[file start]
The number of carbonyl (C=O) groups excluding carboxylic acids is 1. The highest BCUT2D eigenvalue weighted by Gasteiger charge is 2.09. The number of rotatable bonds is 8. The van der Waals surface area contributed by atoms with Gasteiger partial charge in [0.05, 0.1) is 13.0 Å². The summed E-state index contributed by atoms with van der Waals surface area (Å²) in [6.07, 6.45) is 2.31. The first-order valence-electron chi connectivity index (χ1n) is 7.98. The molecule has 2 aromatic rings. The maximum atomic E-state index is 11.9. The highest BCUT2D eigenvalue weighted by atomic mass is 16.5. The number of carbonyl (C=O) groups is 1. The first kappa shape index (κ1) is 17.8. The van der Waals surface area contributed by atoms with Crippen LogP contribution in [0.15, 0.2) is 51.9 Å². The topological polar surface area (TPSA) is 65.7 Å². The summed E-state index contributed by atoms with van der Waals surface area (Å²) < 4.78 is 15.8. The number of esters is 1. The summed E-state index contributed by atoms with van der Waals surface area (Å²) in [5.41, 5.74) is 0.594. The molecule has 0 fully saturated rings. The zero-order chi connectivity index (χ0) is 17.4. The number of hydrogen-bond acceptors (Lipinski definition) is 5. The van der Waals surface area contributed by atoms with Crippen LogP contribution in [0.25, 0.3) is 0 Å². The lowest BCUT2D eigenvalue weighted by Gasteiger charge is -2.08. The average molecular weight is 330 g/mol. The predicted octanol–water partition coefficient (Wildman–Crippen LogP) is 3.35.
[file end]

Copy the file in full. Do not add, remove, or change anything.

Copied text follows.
The number of carbonyl (C=O) groups excluding carboxylic acids is 1. The highest BCUT2D eigenvalue weighted by Gasteiger charge is 2.09. The number of rotatable bonds is 8. The van der Waals surface area contributed by atoms with Gasteiger partial charge in [0.05, 0.1) is 13.0 Å². The summed E-state index contributed by atoms with van der Waals surface area (Å²) in [6.07, 6.45) is 2.31. The first-order valence-electron chi connectivity index (χ1n) is 7.98. The molecule has 2 aromatic rings. The maximum atomic E-state index is 11.9. The highest BCUT2D eigenvalue weighted by atomic mass is 16.5. The number of carbonyl (C=O) groups is 1. The first kappa shape index (κ1) is 17.8. The van der Waals surface area contributed by atoms with Crippen LogP contribution in [0.15, 0.2) is 51.9 Å². The topological polar surface area (TPSA) is 65.7 Å². The summed E-state index contributed by atoms with van der Waals surface area (Å²) < 4.78 is 15.8. The number of esters is 1. The summed E-state index contributed by atoms with van der Waals surface area (Å²) in [5.41, 5.74) is 0.594. The molecule has 0 fully saturated rings. The zero-order chi connectivity index (χ0) is 17.4. The number of hydrogen-bond acceptors (Lipinski definition) is 5. The van der Waals surface area contributed by atoms with Crippen LogP contribution in [0.25, 0.3) is 0 Å². The lowest BCUT2D eigenvalue weighted by Gasteiger charge is -2.08. The average molecular weight is 330 g/mol. The predicted octanol–water partition coefficient (Wildman–Crippen LogP) is 3.35.